Martin Marty, The Christian World; A Global History (New York: Random, A Modern Libray Chronicles Book, 2007), 263pp.
How do you tell a story that spans two millennia and six continents, that today includes 2.2 billion adherents, and limit yourself to two hundred pages? First off, you hire Martin Marty. For thirty-five years Marty taught at the University of Chicago and distinguished himself as one of the country's premier (American) church historians. He's written more than fifty books, and his honors include the National Book Award, the National Humanities Medal, and the Medal of the American Academy of Arts and Sciences. As an ordained Lutheran minister, Marty is also an enthusiastic participant in the Christian story he tells.
Christianity has splintered into 38,000 denominations around the globe, but Marty suggests that its singular "provocative theme" in all times and places is the human Jesus who is worshipped as the exalted Lord. This "minimalist" formula, of course, has given rise to "numberless variations." "Witnessing to, seeking to serve, placing hopes in, globally propagating a vision of this God-Man, or Man-God, gives Christianity its distinctive character and force" or "marked idiosyncrasy." Beginning at the beginning, with the tireless apostle Paul who trekked at least 8,000 miles spreading the news about Jesus the Lord, Marty narrates the Christian story in its Roman Catholic, Orthodox, and Protestant permutations. After these "Jewish Beginnings" he proceeds geographically. Chapters two and nine consider Asia, chapters three and eight Africa, chapters four and five Europe, and then Latin America and North America in the middle chapters six and seven.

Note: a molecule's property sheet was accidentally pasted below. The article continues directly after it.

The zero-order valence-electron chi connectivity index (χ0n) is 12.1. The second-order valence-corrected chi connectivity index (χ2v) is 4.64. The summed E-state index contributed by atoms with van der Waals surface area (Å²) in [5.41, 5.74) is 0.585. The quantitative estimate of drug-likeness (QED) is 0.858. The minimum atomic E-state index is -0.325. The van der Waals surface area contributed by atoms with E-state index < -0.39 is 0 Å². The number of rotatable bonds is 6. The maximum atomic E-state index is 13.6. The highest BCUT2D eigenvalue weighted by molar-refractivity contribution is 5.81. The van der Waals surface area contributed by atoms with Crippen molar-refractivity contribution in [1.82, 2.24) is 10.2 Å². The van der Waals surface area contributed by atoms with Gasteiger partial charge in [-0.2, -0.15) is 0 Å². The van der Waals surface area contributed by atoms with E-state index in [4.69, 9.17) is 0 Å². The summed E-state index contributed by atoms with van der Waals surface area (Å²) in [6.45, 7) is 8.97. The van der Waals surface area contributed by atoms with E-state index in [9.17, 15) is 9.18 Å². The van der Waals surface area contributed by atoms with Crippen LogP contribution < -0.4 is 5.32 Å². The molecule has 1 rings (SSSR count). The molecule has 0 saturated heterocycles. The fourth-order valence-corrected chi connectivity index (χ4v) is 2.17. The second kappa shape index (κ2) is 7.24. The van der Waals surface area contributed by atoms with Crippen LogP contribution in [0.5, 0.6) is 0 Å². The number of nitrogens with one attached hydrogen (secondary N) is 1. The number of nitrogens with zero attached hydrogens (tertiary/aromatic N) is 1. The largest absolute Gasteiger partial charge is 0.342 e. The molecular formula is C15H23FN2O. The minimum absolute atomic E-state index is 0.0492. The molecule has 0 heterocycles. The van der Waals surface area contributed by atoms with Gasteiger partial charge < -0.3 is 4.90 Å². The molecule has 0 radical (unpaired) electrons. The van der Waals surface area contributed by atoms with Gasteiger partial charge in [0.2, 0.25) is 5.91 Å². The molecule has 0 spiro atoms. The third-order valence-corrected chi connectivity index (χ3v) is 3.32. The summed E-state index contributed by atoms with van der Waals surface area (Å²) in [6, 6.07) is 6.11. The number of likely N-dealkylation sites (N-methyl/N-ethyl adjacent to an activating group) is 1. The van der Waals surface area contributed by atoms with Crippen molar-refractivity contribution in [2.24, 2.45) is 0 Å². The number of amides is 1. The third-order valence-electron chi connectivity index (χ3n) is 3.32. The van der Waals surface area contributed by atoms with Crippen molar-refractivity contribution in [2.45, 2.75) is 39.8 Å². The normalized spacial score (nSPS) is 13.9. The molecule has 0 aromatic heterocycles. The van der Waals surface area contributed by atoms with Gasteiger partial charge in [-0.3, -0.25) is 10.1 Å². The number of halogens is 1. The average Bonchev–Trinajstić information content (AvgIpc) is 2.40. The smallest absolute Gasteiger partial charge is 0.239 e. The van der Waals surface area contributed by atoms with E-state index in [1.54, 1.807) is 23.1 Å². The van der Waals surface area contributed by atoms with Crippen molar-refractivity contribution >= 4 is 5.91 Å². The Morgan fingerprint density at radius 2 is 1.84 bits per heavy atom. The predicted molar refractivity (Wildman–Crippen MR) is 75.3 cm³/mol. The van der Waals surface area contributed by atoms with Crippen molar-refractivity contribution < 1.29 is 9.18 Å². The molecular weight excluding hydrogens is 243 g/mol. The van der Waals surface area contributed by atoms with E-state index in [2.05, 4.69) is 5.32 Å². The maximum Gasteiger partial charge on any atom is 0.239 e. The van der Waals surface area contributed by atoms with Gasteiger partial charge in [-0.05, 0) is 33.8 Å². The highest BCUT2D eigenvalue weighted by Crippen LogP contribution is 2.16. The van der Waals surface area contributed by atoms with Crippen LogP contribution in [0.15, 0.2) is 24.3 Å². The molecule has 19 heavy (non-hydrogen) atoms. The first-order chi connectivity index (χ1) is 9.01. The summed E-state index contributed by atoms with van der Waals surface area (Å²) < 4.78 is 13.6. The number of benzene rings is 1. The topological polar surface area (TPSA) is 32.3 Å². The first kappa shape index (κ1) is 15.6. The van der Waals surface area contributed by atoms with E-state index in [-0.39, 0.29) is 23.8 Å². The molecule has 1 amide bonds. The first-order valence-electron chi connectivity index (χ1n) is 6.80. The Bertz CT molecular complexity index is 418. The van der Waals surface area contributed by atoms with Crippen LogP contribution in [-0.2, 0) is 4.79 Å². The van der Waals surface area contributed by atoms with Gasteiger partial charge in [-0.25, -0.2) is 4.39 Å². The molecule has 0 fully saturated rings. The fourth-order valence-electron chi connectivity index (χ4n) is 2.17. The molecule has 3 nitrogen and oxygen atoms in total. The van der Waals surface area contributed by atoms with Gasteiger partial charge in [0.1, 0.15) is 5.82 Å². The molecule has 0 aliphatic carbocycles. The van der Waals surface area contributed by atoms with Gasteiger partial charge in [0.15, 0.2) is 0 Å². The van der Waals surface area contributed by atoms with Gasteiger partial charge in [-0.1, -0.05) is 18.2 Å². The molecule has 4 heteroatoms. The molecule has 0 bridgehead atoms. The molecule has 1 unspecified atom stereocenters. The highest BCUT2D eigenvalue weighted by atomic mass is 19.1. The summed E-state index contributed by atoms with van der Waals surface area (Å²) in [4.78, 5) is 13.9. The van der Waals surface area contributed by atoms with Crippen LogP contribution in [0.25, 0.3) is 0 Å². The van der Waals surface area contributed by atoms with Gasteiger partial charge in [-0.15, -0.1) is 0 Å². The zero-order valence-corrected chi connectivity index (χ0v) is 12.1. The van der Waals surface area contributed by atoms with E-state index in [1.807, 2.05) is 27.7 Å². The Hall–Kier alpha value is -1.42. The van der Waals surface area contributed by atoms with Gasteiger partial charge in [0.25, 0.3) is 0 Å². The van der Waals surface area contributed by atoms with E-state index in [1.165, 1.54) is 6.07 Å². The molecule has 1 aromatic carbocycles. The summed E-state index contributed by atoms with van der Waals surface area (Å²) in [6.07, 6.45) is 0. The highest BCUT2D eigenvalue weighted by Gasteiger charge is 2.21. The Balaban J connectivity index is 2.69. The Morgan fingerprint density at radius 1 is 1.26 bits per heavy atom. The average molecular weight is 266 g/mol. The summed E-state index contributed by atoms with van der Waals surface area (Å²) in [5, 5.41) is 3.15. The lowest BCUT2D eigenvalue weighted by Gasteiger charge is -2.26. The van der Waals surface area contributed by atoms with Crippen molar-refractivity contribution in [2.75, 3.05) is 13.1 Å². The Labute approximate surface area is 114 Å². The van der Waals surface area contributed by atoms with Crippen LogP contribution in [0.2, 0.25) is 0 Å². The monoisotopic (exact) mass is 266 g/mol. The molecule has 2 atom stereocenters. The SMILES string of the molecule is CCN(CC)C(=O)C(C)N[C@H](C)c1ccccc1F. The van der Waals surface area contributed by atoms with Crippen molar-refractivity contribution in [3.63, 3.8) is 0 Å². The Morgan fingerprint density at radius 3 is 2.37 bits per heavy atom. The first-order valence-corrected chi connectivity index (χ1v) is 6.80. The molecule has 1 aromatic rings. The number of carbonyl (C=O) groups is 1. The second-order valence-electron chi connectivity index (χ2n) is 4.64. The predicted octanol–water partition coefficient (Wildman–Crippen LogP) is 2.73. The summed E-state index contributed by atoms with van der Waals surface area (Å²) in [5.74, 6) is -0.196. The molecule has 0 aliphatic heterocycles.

As a "global" history of Christianity, Marty draws special attention to the uniquely formative influences, both early and modern, of Asia and Africa. In its oldest and newest forms Christianity is especially African and Asian. Europe was was relative latecomer to the Christian story, and today appears to be in decline, playing a smaller and smaller role in the overall plot. Another strength of Marty's narrative is the considerable time spent telling how Christianity has been the source of suffering and violence. Christians have slaughtered Jews, Muslims, Native Americans, slaves, and, in the Thirty Years War, about ten million of their fellow Christians. To deny this would be like trying to make your family history sound better than it is. But the story lives on, and in this telling its history is in the capable hands of a willing participant and gifted scholar.